A light in life whom no-one can replace,
Leaves on this world a signature, a trace,
A gleaning and a memory of grace.
All loved and loving, carried to the grave
The ones whom every effort could not save
Amongst them all those carers whose strong love
Bought life for others with the lives they gave
The sun sets and I find myself in prayer
Lifting aloft the sorrow that we share
Feeling for words of hope amidst despair
I voice my vespers through the quiet air:
O Christ who suffers with us, hold us close,
Deep in the secret garden of the rose,
Raise over us the banner of your love
And raise us up beyond our last repose.
Malcolm Guite, Quarantine Quatrains. 2020
Those who are moved by Malcolm’s work are encouraged to check out his website, where – amongst other things – they can buy him a coffee as a thanks! https://malcolmguite.wordpress.com/
Prayers of intercession
Gracious God, source of all life, mysterious and generous in love, we give thanks for those we remember today. Thanks for the lives that shaped us, the hands that held us; for the voices that inspired us and the love that enriched our lives. We give you thanks believing that those we remember today are held in your embrace; we trust that we will meet them again in a place where there can never be farewells.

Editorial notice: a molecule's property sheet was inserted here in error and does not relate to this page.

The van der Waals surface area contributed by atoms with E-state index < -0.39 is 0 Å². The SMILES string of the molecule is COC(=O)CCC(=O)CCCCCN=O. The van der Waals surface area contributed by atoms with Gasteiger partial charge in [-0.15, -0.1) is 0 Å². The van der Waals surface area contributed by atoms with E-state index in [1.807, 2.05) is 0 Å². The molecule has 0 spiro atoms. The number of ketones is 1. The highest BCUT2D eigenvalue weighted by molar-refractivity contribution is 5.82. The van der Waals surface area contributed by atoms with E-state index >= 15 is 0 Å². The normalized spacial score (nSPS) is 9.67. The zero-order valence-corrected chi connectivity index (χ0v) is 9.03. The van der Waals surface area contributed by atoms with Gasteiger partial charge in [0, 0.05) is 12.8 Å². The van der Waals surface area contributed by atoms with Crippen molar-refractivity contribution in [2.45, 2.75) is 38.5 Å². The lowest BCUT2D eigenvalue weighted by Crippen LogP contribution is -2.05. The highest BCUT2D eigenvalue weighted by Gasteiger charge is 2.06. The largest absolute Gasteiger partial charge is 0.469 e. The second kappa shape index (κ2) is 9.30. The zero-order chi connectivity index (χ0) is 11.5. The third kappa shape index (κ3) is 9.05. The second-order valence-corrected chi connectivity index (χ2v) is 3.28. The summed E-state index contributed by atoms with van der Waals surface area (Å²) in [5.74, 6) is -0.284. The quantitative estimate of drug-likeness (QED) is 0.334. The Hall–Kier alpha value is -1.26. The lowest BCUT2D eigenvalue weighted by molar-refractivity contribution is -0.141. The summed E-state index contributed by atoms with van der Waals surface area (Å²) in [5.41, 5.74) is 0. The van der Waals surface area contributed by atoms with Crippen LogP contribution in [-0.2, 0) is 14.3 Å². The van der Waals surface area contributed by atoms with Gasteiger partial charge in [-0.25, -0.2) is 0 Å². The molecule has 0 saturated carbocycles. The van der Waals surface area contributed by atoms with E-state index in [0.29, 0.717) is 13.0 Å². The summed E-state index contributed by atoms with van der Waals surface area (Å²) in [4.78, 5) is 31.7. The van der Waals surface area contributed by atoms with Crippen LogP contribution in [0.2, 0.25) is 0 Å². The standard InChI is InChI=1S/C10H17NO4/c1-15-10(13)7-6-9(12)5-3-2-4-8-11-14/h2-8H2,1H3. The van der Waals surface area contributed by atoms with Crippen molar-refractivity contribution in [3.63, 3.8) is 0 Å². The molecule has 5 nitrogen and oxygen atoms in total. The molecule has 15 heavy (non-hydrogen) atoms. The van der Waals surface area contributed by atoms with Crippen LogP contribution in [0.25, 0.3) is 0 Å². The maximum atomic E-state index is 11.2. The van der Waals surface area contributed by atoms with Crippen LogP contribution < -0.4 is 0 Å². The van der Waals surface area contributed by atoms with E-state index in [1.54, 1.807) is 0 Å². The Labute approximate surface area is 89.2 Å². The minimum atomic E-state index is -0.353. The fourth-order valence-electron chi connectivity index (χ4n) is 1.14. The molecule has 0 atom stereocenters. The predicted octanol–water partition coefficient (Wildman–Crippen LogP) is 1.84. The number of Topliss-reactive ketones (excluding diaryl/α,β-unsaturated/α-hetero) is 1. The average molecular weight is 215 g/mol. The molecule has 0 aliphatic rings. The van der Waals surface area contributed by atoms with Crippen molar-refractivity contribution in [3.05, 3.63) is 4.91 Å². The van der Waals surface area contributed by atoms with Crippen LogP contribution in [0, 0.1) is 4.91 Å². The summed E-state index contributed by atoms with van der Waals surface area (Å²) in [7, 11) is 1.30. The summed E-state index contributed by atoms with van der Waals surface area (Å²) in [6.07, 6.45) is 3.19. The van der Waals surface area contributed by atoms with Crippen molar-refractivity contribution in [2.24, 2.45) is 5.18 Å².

On this Remembrance Sunday, we pledge once again to seek and to be signs of your peaceful kingdom as we remember all those who are walking your path of peace today.
The staff of United Nations agencies dedicated to the rights of children, the feeding of the hungry, the protection of the earth’s ecology, the rescue of refugees, the dignity of citizens in every country.
The Charities established to support those affected by conflict.
Those experts in mediation, working with those who suffer brokenness in family life, in business relationships, in churches and community organisations.
Voices of hope that speak the words that bring a sense of peace, that sing the songs that inspire justice, that describe the touch that gives gentleness to the world.